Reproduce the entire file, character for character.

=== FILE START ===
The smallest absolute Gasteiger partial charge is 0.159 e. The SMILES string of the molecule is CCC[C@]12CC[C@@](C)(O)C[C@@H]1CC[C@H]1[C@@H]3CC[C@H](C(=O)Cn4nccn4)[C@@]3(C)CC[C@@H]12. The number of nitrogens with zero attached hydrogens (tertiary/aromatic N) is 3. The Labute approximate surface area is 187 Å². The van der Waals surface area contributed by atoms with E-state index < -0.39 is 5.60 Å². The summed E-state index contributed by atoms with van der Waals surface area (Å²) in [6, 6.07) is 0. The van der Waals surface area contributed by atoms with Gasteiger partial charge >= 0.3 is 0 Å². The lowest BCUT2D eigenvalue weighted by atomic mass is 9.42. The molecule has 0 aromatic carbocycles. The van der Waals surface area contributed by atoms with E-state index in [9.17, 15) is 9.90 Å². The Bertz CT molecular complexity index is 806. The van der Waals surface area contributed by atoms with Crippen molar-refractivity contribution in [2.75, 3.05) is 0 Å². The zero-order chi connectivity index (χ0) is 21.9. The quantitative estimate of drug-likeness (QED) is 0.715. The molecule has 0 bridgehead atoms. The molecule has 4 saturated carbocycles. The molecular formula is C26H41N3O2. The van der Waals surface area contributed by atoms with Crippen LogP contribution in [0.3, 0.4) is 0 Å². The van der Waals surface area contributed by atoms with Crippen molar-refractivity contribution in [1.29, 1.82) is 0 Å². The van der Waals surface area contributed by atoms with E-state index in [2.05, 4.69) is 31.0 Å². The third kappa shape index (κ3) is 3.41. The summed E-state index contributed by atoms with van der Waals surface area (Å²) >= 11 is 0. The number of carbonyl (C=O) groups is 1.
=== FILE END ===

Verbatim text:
The smallest absolute Gasteiger partial charge is 0.159 e. The SMILES string of the molecule is CCC[C@]12CC[C@@](C)(O)C[C@@H]1CC[C@H]1[C@@H]3CC[C@H](C(=O)Cn4nccn4)[C@@]3(C)CC[C@@H]12. The number of nitrogens with zero attached hydrogens (tertiary/aromatic N) is 3. The Labute approximate surface area is 187 Å². The van der Waals surface area contributed by atoms with E-state index < -0.39 is 5.60 Å². The summed E-state index contributed by atoms with van der Waals surface area (Å²) in [6, 6.07) is 0. The van der Waals surface area contributed by atoms with Gasteiger partial charge >= 0.3 is 0 Å². The lowest BCUT2D eigenvalue weighted by atomic mass is 9.42. The molecule has 0 aromatic carbocycles. The van der Waals surface area contributed by atoms with E-state index in [9.17, 15) is 9.90 Å². The Bertz CT molecular complexity index is 806. The van der Waals surface area contributed by atoms with Crippen molar-refractivity contribution in [2.75, 3.05) is 0 Å². The zero-order chi connectivity index (χ0) is 21.9. The quantitative estimate of drug-likeness (QED) is 0.715. The molecule has 0 bridgehead atoms. The molecule has 4 saturated carbocycles. The molecular formula is C26H41N3O2. The van der Waals surface area contributed by atoms with Crippen LogP contribution in [0.3, 0.4) is 0 Å². The van der Waals surface area contributed by atoms with Crippen molar-refractivity contribution in [1.29, 1.82) is 0 Å². The van der Waals surface area contributed by atoms with E-state index in [2.05, 4.69) is 31.0 Å². The third kappa shape index (κ3) is 3.41. The summed E-state index contributed by atoms with van der Waals surface area (Å²) >= 11 is 0. The number of carbonyl (C=O) groups is 1.